Course facilitators will review and assess your progress throughout the course. At the conclusion of each session, the facilitator will update the course Gradebook noting whether you met discussion board expectations and completed any required assignments. Upon successful completion of this course, participants will receive a Certificate of Completion, which verifies completion of the course requirements.
- Internet Access. You must have Internet access with an updated web browser, preferably FireFox.
- Active Email Account. You must have an active email account that you check regularly. Course facilitators will communicate with you both through the course and through your email account.
- Adobe Flash Player 9. You must have Adobe Flash Player 9 or higher installed on your computer. Adobe Flash Player is needed to view the youth media samples on the AYV site.
- Adobe Reader. To read many of the files (PDF) you will need an updated version of Adobe Reader.
- Adobe Photoshop and Premiere Elements. This software will be provided to you through your iEARN/Adobe Youth Voices Country Program Managers, and should be installed in advance of the course start date.
Program Materials and Guide
- Once you have been given access to the course platform, you may want to download the Adobe Youth Voices Program Guide, a comprehensive youth media guide for educators that will be referenced and used throughout the course. This and other materials that you will use in the course are available via a link called “Program Materials & Guide” in the top orientation block of your Adobe Youth Voices Program Training course platform.
- All sample youth-media shown in the course is available via online streaming as you move throughout the course, but if you have a slow Internet connection, you may also want to download the media ahead of time to have available when it is featured in the course. Course media can be downloaded via a link called “Downloadable Course Videos” in the top orientation block of your Adobe Youth Voices Program Training course platform.
Week One: Orientation. During this orientation period you will get acquainted with our online learning environment, meet your peers and facilitators and become familiar with the Adobe Youth Voices (AYV) program goals and outcomes.
Week Two: Youth Media Defined. In this session you will be introduced to the theory and value of youth media making, a practice that gives young people the opportunity to build meaningful skills and express their unique perspectives on the world around them. You will also begin exploring a selection of the Adobe software that you have received, Photoshop Elements, a powerful tool for editing and organizing images.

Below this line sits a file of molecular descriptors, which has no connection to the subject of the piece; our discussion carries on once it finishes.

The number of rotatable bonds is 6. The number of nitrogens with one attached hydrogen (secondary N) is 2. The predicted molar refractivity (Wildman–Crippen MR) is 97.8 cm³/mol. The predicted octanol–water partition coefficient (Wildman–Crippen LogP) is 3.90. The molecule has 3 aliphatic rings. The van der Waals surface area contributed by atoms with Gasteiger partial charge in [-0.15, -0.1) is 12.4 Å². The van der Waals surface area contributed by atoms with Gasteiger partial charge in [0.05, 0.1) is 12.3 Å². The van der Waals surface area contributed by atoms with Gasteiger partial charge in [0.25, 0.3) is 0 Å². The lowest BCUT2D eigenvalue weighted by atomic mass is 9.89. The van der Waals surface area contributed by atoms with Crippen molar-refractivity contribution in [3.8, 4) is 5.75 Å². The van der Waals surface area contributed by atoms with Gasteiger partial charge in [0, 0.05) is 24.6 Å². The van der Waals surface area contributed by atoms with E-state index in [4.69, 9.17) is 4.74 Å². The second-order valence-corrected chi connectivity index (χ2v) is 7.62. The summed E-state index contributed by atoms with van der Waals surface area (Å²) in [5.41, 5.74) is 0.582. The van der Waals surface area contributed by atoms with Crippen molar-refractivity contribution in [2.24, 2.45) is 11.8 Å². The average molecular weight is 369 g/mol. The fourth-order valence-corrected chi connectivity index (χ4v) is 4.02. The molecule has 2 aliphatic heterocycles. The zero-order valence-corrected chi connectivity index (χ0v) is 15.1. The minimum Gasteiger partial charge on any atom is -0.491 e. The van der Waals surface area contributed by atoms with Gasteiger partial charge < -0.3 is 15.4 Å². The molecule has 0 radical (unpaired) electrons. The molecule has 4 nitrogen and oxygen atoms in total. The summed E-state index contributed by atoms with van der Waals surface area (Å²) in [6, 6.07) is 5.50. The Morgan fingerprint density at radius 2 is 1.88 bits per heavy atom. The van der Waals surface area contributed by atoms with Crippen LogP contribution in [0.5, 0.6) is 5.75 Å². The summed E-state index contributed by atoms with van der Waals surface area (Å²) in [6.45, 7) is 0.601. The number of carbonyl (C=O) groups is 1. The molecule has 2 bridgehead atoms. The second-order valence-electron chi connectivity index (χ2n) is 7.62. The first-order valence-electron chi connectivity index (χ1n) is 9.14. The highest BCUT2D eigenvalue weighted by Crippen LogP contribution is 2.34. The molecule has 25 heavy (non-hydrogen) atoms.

Week Three: Youth Centered Instruction. In this session you will focus on how to use youth centered instructional strategies to create media for personal and social change. Regardless of the tools or media format used, youth media requires meaningful engagement and inquiry-based experiences – as an educator, you will ultimately be guiding youth through this process. You will also explore organizational and workflow aspects of Adobe media making software.
Week Four: Process, Product, Presentation. In this session you will learn the different production stages in the media making process. Educators and young artists need to be aware of these stages from the onset so that everyone is involved in moving the process forward. A particular focus during this session will be on the Critique and Review stages. You will also explore strategies for integrating youth media into existing curriculum and programming.
Starting in this session, and working over the next four sessions, you will also begin a media making production cycle through an “Inside/Out” production scaffolding exercise. The Inside/Out activities will provide you with hands-on experience working on a photo project, expose you to Adobe software, and give you a chance to practice using media making equipment. This activity can be done using either Adobe Photoshop or Premiere Elements.
Week Five: Media Forms and Formats. In this session you will learn about potential forms (e.g. audio, print, video) and formats (e.g. journalistic, poetic, self-portrait) to consider when engaging youth in media work. Examining the creative potential of the different forms and formats will help you determine the best fit, given your resources and the interests of your youth.
Week Six: Youth Media Making Tools. In this session you will dig deeper into Adobe software tools. Computer-based media making tools have completely transformed the youth media field in the last ten years. Tools that used to be incredibly expensive and out of reach of most youth and educators are now widely available.
Week Seven: Connecting With Your Audience. In this session you will learn about distribution options and planning to best showcase media created by the youth with whom you work. You will also examine issues related to ownership and copyright. From the very beginning, young media artists should identify the impact they wish to have on their audience and the best way to distribute their work to insure the desired impact. Ultimately, youth media is about bringing a youth perspective to a broader audience.
Week Eight: Going Forward and Resources. In this session you will set your own professional development goals beyond this training, learn to connect with other sites and educators, and become familiar with additional valuable resources on youth media making.
More info about Adobe Youth Voices can be found at http://youthvoices.adobe.com/